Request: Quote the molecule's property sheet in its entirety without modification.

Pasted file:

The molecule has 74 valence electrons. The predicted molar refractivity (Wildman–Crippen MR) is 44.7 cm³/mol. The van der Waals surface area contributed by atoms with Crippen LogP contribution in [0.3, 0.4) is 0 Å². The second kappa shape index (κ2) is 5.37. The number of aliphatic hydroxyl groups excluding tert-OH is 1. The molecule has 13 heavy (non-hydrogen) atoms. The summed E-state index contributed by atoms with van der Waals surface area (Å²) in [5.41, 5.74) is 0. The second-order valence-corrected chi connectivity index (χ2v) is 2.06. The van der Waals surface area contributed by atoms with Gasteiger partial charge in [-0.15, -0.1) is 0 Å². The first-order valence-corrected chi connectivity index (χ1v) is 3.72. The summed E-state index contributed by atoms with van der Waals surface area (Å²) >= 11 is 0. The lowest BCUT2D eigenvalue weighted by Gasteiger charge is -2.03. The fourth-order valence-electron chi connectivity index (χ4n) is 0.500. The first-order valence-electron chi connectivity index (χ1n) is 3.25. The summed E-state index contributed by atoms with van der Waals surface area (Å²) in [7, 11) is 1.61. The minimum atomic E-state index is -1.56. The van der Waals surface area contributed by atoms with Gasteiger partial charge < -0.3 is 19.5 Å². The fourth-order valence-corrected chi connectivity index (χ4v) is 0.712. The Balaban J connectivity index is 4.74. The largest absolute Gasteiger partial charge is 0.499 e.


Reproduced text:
The molecule has 74 valence electrons. The predicted molar refractivity (Wildman–Crippen MR) is 44.7 cm³/mol. The van der Waals surface area contributed by atoms with Crippen LogP contribution in [0.3, 0.4) is 0 Å². The second kappa shape index (κ2) is 5.37. The number of aliphatic hydroxyl groups excluding tert-OH is 1. The molecule has 13 heavy (non-hydrogen) atoms. The summed E-state index contributed by atoms with van der Waals surface area (Å²) in [5.41, 5.74) is 0. The second-order valence-corrected chi connectivity index (χ2v) is 2.06. The van der Waals surface area contributed by atoms with Gasteiger partial charge in [-0.15, -0.1) is 0 Å². The first-order valence-corrected chi connectivity index (χ1v) is 3.72. The summed E-state index contributed by atoms with van der Waals surface area (Å²) >= 11 is 0. The lowest BCUT2D eigenvalue weighted by Gasteiger charge is -2.03. The fourth-order valence-electron chi connectivity index (χ4n) is 0.500. The first-order valence-electron chi connectivity index (χ1n) is 3.25. The summed E-state index contributed by atoms with van der Waals surface area (Å²) in [7, 11) is 1.61. The minimum atomic E-state index is -1.56. The van der Waals surface area contributed by atoms with Gasteiger partial charge < -0.3 is 19.5 Å². The fourth-order valence-corrected chi connectivity index (χ4v) is 0.712. The Balaban J connectivity index is 4.74. The largest absolute Gasteiger partial charge is 0.499 e.